Former Xerox CEO Ursula Burns is calling on leaders in corporate America to look at the racial imbalances within their own companies amid their statements of support for protesters fighting against racial injustice.
In a recent interview on CNBC's "Closing Bell," Burns, who was the first Black woman to serve as a Fortune 500 CEO, says that a huge part of racial inequality within corporate America starts at the board level. She points out that "most of the boards still have zero or one African American" members on their team and that "pressure in that area can help to speed up progress and transitions for companies."
As of 2019, 187 of the S&P 500 companies had zero Black board members, according to Black Enterprise. When looking at the CEO spot, Burns, who served as Xerox's leader from 2009-2016, says it's a disappointment that there are only four Black CE0s on the Fortune 500 list today. Of those four Black CEOs, none of them are women. "There has to be more of us who are qualified to do these roles," she says, while explaining that setting diversity benchmarks and targets for companies could be a possible solution.
"I've actually started to switch my thinking a little bit around targets," she says. "I was totally against them and now I'm really starting to investigate and think about whether this would be helpful."
At first, Burns says, she was hopeful that corporate America would do the right thing and hire more diverse leaders on its own without forced intervention. But, after being around for more than 30 years, she says she's upset at the fact that "we still have made very little progress."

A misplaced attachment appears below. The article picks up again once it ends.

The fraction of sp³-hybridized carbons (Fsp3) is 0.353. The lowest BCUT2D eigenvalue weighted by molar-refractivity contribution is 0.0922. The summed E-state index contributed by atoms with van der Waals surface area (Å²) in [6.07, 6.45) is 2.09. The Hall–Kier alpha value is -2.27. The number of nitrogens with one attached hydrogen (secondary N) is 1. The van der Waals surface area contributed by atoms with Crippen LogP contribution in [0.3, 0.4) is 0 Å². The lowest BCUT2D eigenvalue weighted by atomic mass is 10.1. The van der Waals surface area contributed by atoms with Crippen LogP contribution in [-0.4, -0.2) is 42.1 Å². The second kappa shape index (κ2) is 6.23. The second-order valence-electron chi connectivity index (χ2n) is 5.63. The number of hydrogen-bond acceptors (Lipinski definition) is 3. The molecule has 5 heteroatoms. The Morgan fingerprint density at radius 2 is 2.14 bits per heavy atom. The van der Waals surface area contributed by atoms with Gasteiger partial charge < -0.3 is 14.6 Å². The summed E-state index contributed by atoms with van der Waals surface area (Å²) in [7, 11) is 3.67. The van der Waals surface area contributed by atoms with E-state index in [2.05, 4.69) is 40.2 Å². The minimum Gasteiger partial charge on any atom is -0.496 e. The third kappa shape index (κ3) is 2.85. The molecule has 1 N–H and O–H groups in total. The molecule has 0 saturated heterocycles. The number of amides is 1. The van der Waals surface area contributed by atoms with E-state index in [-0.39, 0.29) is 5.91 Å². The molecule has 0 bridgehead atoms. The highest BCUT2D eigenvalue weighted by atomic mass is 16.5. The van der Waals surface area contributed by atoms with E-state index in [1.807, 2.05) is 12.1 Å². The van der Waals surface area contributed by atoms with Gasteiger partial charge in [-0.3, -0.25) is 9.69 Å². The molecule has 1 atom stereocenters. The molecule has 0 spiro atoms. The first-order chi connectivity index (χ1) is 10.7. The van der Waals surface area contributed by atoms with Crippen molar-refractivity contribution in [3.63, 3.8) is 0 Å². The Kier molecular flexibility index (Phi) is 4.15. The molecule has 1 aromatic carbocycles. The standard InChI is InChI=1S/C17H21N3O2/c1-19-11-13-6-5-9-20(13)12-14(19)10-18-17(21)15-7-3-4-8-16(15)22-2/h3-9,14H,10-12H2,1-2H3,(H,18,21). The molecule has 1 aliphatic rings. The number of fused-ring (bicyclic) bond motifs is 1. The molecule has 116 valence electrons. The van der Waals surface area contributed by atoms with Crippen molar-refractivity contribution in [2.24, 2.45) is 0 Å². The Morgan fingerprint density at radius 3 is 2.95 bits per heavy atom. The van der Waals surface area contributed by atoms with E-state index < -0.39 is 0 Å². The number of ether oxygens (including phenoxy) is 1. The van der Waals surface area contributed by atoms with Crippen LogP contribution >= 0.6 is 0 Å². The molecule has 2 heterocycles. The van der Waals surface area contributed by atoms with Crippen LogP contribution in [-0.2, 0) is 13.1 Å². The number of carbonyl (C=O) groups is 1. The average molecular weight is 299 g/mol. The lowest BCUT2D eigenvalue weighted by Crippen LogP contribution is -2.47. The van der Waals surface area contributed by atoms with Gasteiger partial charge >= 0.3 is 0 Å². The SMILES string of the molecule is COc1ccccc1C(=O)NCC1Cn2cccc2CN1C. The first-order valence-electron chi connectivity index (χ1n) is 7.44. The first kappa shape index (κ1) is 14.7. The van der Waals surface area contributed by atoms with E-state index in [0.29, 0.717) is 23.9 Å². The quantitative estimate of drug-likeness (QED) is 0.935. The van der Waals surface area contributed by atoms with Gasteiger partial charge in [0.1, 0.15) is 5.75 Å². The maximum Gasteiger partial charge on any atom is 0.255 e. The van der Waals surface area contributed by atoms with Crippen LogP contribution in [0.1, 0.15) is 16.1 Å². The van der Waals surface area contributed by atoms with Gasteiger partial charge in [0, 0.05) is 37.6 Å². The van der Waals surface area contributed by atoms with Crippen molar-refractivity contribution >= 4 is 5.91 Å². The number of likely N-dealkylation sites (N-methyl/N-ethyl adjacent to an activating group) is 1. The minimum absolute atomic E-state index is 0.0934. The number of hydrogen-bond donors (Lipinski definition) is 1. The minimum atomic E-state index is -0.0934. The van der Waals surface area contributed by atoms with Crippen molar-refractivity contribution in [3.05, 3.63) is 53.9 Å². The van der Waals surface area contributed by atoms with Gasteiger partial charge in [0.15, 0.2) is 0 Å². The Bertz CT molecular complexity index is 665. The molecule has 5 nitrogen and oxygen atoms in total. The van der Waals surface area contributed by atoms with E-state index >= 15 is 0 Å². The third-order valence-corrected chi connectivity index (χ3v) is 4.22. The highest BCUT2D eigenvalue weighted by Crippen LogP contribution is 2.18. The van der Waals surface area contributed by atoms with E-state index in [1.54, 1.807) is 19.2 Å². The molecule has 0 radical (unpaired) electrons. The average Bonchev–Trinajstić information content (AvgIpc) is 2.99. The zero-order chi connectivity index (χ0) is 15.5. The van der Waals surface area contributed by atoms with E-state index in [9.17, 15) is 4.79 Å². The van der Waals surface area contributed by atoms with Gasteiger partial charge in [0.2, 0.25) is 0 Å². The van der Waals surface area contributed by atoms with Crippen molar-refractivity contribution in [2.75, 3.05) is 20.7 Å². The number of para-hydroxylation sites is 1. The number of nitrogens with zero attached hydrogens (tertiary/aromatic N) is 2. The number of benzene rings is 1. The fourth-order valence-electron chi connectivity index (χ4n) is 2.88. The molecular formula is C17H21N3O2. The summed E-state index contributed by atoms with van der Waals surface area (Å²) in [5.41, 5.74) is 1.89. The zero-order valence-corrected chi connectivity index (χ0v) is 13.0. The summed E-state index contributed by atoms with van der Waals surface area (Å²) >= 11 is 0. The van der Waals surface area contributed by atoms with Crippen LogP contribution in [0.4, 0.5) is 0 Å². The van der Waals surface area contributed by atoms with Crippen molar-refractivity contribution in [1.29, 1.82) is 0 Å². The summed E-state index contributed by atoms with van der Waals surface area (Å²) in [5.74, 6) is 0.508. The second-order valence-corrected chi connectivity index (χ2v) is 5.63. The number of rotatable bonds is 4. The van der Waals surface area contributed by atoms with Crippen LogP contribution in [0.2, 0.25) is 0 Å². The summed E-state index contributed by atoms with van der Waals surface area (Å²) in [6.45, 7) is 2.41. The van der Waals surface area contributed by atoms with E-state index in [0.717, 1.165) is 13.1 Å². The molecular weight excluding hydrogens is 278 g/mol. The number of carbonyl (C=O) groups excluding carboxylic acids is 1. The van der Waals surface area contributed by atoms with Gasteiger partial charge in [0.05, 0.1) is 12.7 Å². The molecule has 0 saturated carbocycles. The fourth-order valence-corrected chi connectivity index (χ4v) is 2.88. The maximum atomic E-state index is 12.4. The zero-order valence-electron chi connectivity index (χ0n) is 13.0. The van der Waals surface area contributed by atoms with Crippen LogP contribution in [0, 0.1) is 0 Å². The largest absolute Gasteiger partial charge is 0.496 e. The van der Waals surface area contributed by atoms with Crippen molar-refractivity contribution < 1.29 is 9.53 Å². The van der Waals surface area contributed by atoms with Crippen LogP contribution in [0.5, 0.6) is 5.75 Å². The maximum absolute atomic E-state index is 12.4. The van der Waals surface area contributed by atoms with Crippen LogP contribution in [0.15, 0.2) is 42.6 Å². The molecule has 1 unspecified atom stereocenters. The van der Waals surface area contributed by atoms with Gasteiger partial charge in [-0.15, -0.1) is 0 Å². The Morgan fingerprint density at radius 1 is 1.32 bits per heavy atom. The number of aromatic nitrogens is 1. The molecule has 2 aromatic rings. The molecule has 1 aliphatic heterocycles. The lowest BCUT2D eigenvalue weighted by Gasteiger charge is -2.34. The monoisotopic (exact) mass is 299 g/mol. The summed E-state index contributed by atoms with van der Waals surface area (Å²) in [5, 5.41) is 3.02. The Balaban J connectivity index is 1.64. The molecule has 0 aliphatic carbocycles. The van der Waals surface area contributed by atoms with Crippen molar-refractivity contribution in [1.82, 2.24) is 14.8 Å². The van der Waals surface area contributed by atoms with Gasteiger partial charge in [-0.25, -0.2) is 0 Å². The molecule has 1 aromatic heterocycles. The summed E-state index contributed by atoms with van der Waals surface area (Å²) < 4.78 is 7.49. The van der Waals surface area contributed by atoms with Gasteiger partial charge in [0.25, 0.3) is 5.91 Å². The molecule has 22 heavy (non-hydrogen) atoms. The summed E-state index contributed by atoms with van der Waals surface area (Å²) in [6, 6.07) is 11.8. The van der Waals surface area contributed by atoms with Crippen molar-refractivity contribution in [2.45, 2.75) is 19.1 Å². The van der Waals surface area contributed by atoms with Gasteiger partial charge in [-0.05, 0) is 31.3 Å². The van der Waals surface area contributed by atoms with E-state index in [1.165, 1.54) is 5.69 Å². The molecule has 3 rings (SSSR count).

"I think we are at the last step of what I call 'voluntary compliance,'" she says. "If we can't start to improve representation for women and for Blacks then I think that we may be forced to do what Europe has done."
The European commission has proposed a requirement for companies to have at least 40% women on their corporate boards. Any company that doesn't meet this quota would be required to prioritize women candidates when hiring for future leadership roles. Though some European countries opposed this rule, places like France and Italy mandated that local companies meet this quota. As a result, France was the only member of the European Union to have more than 40% women on its corporate boards in 2019, followed by Italy being in close second with 36%.
"It would be a really sad state if we get there," Burns says. "But if we don't do it voluntarily soon, then I will be marching down the streets saying, 'Yes, we should do it.'"
As a current board member at Uber, Burns says companies have to be more "affirmative about the way [they] approach hiring" and business leaders have to be more proactive in leading discussions about social injustices now and every day moving forward.
"I am part of the 1%, and I still worry when I'm approached by a police person," she says. "We have to get these kind of hidden bombs to the surface and work on them."
Her hope, she says, is that we don't view these injustices as "a problem that's unsolvable" and that we don't "shy away from" and forget these issues quickly.
"This will pass," she adds. "We will wait for the next killing of a Black man by a policeman and then we will have an uproar again and I'm hoping that this is not the fate we're going into now. That we're not going to quiet down, everything is [not ]going to go back to normal and everybody is [not] going to go back into their houses and we're [not] going to actually wait for the next explosion. That can't be the way it is. I'm hoping that a pandemic plus a social disaster comes together to give us the opportunity to rethink" the injustices in our country.